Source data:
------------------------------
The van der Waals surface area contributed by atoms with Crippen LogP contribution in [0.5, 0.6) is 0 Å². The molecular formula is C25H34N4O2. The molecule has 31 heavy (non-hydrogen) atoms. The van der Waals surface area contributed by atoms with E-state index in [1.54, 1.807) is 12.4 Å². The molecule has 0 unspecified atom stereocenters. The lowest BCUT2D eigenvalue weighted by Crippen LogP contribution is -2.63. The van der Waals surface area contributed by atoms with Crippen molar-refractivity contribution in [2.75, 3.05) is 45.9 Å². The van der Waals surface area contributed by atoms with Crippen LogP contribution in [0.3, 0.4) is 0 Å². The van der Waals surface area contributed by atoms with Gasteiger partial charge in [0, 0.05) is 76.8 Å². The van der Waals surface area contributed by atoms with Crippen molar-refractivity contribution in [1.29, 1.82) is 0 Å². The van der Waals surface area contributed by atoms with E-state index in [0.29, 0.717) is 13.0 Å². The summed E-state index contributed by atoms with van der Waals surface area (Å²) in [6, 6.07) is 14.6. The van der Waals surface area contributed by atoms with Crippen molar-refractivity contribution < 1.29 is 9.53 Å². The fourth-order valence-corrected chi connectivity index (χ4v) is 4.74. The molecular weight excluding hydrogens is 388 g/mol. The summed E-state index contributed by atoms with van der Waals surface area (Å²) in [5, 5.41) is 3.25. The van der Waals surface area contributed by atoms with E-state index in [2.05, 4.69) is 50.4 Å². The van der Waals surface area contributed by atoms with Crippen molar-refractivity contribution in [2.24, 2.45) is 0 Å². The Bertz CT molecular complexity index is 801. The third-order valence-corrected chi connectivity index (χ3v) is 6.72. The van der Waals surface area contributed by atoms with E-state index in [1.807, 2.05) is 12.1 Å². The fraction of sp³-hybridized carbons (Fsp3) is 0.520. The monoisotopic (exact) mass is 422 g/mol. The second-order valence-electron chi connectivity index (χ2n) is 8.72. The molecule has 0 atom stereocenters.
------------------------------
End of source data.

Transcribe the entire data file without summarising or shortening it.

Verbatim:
The van der Waals surface area contributed by atoms with Crippen LogP contribution in [0.5, 0.6) is 0 Å². The molecular formula is C25H34N4O2. The molecule has 31 heavy (non-hydrogen) atoms. The van der Waals surface area contributed by atoms with E-state index in [1.54, 1.807) is 12.4 Å². The molecule has 0 unspecified atom stereocenters. The lowest BCUT2D eigenvalue weighted by Crippen LogP contribution is -2.63. The van der Waals surface area contributed by atoms with Crippen molar-refractivity contribution in [2.75, 3.05) is 45.9 Å². The van der Waals surface area contributed by atoms with Crippen LogP contribution in [0.3, 0.4) is 0 Å². The van der Waals surface area contributed by atoms with Gasteiger partial charge in [0, 0.05) is 76.8 Å². The van der Waals surface area contributed by atoms with Crippen molar-refractivity contribution in [1.29, 1.82) is 0 Å². The van der Waals surface area contributed by atoms with E-state index in [0.29, 0.717) is 13.0 Å². The summed E-state index contributed by atoms with van der Waals surface area (Å²) in [6, 6.07) is 14.6. The van der Waals surface area contributed by atoms with Crippen molar-refractivity contribution < 1.29 is 9.53 Å². The fourth-order valence-corrected chi connectivity index (χ4v) is 4.74. The molecular weight excluding hydrogens is 388 g/mol. The summed E-state index contributed by atoms with van der Waals surface area (Å²) in [5, 5.41) is 3.25. The van der Waals surface area contributed by atoms with E-state index in [2.05, 4.69) is 50.4 Å². The van der Waals surface area contributed by atoms with Crippen molar-refractivity contribution in [2.24, 2.45) is 0 Å². The Bertz CT molecular complexity index is 801. The third-order valence-corrected chi connectivity index (χ3v) is 6.72. The van der Waals surface area contributed by atoms with E-state index in [1.807, 2.05) is 12.1 Å². The fraction of sp³-hybridized carbons (Fsp3) is 0.520. The monoisotopic (exact) mass is 422 g/mol. The second-order valence-electron chi connectivity index (χ2n) is 8.72. The molecule has 0 atom stereocenters.